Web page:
“We climbed the mountain, crossed the summit, and are now coming down the other side” – Sedgwick

“We climbed the mountain, crossed the summit, and are now coming down the other side” – Sedgwick | Insurance Business

“We climbed the mountain, crossed the summit, and are now coming down the other side” – Sedgwick

Sedgwick’s acquisition of global loss adjusting leader Cunningham Lindsey earlier this year has prepared it well for responding to natural catastrophes, besides providing the company with a larger global footprint. Already, the weather-faring capabilities of the combined operations have been tested, with hurricanes in the US, and tornadoes in Ottawa and Gatineau putting its team to work.

“We are very quick to move, and very quick to respond,” said Michael Holden, president of Sedgwick CMS Canada, when discussing the tornadoes, adding that the company has the ability to call on a deep pool of resources in both the US and Canada in preparation for catastrophe response. “If we have unusually large circumstances in Canada, we can engage even more ammunition and resources.”

South of the border, Sedgwick had a full team ready and waiting for Florence’s onslaught to support the inevitable wave of claims from insureds following the event. The week before the hurricane was expected to hit, forecasts already showed it would be a significant flood event, so Sedgwick put resources in place to prepare, explained Mike Alwyn, chief operating officer for the Canadian operations, though it was far from the first time that Sedgwick has proven its catastrophe response capabilities.

“It’s not unusual for us to call on resources in the United States or internationally if there’s a huge event that takes place. Last year’s catastrophe in the Bahamas [Hurricanes Irma and Maria] was a perfect example. We had responses from across the world to help,” said the COO, adding that because of the company’s global presence, “we can offer those services to our clients where they need it.”

In fact, catastrophe services, as well as specialty services – whether it’s trucking, workers’ comp, or large loss – are two areas where Alwyn sees the Sedgwick clientele’s needs evolving. The integration with Cunningham Lindsey will allow the company to access even more resources and expertise for these and others lines of business.

Read more: Insurance companies facing US$20 billion exposure from Hurricane Florence

“We can effectively remove the borders and address very specific needs, such as the marine business – we have very strong marine operations in Canada and in the US, while Cunningham Lindsey has a very strong marine operation globally. Trucking services are no different,” said Holden. “Our clients will benefit from a new combined North American platform.”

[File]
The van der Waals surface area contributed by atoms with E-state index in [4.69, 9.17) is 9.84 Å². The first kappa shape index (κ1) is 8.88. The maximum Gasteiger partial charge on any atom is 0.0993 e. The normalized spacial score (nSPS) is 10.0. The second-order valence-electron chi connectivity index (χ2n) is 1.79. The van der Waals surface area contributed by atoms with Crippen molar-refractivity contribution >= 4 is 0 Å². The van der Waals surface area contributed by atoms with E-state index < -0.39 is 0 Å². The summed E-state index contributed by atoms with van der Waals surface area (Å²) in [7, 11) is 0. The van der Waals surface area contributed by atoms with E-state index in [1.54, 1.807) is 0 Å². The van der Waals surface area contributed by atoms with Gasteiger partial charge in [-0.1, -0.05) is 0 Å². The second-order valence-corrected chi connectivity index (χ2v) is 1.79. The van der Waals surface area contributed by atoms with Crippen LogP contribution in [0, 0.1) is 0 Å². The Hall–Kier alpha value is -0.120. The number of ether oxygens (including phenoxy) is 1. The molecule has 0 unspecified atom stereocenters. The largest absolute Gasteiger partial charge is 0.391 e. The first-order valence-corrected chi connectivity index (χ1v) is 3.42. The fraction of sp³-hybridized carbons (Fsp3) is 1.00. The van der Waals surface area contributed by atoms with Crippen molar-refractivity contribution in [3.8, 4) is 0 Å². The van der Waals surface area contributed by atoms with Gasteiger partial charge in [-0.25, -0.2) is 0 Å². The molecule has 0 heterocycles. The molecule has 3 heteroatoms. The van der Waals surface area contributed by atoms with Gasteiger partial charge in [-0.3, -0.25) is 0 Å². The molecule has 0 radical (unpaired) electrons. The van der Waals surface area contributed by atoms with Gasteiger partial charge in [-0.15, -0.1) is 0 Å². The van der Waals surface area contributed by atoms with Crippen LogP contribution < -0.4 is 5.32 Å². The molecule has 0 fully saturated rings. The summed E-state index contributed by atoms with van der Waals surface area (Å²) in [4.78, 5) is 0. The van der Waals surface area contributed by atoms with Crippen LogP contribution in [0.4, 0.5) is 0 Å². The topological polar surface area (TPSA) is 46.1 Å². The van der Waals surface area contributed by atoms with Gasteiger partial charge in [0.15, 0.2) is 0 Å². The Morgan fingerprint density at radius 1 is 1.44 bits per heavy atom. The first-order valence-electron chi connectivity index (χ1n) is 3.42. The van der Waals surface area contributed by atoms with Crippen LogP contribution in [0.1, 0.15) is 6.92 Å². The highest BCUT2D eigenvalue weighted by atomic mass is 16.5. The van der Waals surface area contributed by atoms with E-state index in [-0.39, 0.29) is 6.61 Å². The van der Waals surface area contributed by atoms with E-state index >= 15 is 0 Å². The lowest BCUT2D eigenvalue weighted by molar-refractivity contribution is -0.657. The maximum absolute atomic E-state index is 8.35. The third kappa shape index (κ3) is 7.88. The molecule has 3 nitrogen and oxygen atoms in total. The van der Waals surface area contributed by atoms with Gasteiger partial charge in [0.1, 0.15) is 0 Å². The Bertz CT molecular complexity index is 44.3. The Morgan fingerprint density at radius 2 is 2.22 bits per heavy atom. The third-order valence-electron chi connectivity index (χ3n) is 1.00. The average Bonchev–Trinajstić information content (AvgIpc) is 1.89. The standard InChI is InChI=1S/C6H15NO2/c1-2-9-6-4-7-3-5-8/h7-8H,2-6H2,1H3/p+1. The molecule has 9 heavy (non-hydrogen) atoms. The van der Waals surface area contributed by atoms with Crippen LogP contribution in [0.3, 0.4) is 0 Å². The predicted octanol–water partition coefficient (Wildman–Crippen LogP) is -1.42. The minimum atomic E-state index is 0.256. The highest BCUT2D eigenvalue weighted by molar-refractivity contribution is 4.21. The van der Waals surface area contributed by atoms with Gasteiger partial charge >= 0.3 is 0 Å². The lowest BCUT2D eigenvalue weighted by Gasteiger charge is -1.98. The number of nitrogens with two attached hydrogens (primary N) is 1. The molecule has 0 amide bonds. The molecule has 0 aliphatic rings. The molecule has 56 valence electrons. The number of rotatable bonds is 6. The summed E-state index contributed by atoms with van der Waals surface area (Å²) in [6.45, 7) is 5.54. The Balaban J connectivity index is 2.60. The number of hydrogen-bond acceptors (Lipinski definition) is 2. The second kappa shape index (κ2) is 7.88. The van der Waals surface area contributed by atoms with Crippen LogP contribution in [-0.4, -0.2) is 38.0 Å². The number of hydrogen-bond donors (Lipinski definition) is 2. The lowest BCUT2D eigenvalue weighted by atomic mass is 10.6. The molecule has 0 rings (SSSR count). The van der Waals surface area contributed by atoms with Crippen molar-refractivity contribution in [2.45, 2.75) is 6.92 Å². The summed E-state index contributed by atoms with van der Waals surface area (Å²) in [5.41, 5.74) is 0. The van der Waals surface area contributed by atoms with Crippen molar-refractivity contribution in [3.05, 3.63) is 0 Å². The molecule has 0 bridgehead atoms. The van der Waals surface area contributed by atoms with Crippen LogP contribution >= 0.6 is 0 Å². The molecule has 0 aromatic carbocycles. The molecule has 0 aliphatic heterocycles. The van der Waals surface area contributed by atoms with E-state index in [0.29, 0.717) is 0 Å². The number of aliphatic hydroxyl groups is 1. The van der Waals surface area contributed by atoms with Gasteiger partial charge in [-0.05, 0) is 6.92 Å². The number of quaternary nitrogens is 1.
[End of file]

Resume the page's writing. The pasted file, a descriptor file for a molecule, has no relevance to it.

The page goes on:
Changes going on within the insurance marketplace, namely technology, are also testing the Sedgwick team, though the company is well-positioned to deal with the developments expected to affect the industry.

“There will be more and more automation as time moves on, like in any industry,” said Holden. “With advanced technology, the claims business will evolve and the needs and expectations of our clients will continue to change. This is where we at Sedgwick are positioned well in the marketplace. We have extremely strong IT capabilities with ongoing research and development in this space.”

Discussions around an evolving workforce and workplace culture in the world of insurance haven’t been ignored by Sedgwick either. Holden explained that senior management isn’t put at the top of the leadership triangle, but at the bottom, while adjusters and administrative staff make up that top level of the pyramid.

“We present a unique cultural mindset which sits very well among our colleagues in Canada and exemplifies the Sedgwick movement,” said Holden. “I believe we offer one of the most attractive environments to work in, with a culture that generates high quality and service.”

Over the coming year, Sedgwick will continue to finalize its integration with Cunningham Lindsey. The company gained 44 offices in the acquisition as well as around 400 employees, which will require time to align, in terms of computer systems and physical locations.

“We climbed the mountain, crossed the summit, and are now coming down the other side,” said Holden of the integration. Added Alwyn, “This is a global acquisition, not strictly Canadian, so this is a massive undertaking to put everything together.”